Re the scouring, they were wormed not long ago and I'm doing an FEC when I can get them in, so that's in hand. 

Thank you from a
Very confused trainee shepherdess!

Fleecewife

  • Joined May 2010
  • South Lanarkshire
    • ScotHebs
Re: Feed management
« Reply #1 on: January 13, 2022, 01:30:23 pm »
Hi @Mamohau


Whereabouts are you?


(I could not tell from your account whether it was a Boreray or Soay which is underweight, but they are both Primitives so the following still holds (I had assumed it was a Soay))



Soays as you say are primitives so should not need extra feeding until about 6 weeks before lambing, and then only something without the raised protein levels in feed made for commercial ewes, such as Carr's Champion Tup coarse mix (aka Tup & Lamb) which is good quality.  Their normal diet should be herby grass and browse (tree leaves and bark), plus ad lib meadow hay in the winter.  We give ours a little of the Tup&Lamb when there is deep snow lying. Occasional T&L in a rattly bucket is useful to train them to come and make them easy to handle, so the occasional feed is fine. A salt lick and simple vitamin bucket can be added if you think they need it.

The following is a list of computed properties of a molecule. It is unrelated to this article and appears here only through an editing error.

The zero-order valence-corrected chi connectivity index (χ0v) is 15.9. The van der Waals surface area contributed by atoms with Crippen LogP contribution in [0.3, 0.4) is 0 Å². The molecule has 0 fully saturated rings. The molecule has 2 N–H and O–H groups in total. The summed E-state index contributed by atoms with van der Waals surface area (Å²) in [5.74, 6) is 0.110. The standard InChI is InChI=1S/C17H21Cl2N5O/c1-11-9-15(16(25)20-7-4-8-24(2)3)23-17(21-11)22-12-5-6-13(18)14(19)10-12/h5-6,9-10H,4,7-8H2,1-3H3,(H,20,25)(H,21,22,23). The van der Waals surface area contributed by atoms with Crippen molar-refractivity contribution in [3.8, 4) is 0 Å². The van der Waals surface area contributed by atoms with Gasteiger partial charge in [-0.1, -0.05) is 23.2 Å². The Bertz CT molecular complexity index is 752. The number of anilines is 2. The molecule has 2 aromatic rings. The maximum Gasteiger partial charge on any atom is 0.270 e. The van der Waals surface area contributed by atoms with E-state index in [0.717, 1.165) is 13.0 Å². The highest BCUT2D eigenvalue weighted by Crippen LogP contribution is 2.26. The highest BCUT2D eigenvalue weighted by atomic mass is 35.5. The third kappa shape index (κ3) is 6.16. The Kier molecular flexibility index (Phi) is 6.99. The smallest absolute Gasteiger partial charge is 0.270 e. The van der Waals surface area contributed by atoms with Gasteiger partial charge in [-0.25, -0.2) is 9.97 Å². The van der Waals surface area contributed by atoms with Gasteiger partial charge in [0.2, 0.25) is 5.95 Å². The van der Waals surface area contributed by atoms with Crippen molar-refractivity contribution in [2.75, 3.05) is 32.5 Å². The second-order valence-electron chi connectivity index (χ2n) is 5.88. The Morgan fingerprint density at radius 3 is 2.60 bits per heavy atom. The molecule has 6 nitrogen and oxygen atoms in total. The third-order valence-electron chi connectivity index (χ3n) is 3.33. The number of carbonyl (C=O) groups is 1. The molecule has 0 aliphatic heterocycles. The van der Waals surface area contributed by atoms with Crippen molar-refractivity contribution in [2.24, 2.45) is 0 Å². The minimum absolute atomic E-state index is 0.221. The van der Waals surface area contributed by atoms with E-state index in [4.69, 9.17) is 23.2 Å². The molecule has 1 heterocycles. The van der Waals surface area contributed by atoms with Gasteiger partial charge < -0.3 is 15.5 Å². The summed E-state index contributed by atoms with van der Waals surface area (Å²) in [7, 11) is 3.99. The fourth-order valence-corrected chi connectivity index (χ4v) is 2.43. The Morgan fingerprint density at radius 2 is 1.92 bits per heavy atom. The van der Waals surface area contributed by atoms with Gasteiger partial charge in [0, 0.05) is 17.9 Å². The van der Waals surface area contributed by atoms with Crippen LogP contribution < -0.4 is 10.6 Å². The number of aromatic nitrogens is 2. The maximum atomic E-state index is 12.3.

Primitives do not need the high protein feeds designed for commercial high-performance sheep, especially not ewe nuts which are too big for them anyway. Natural forage and browse is sufficient - you are not wanting high production sheep, or if you are then you are keeping the wrong breed of sheep  :D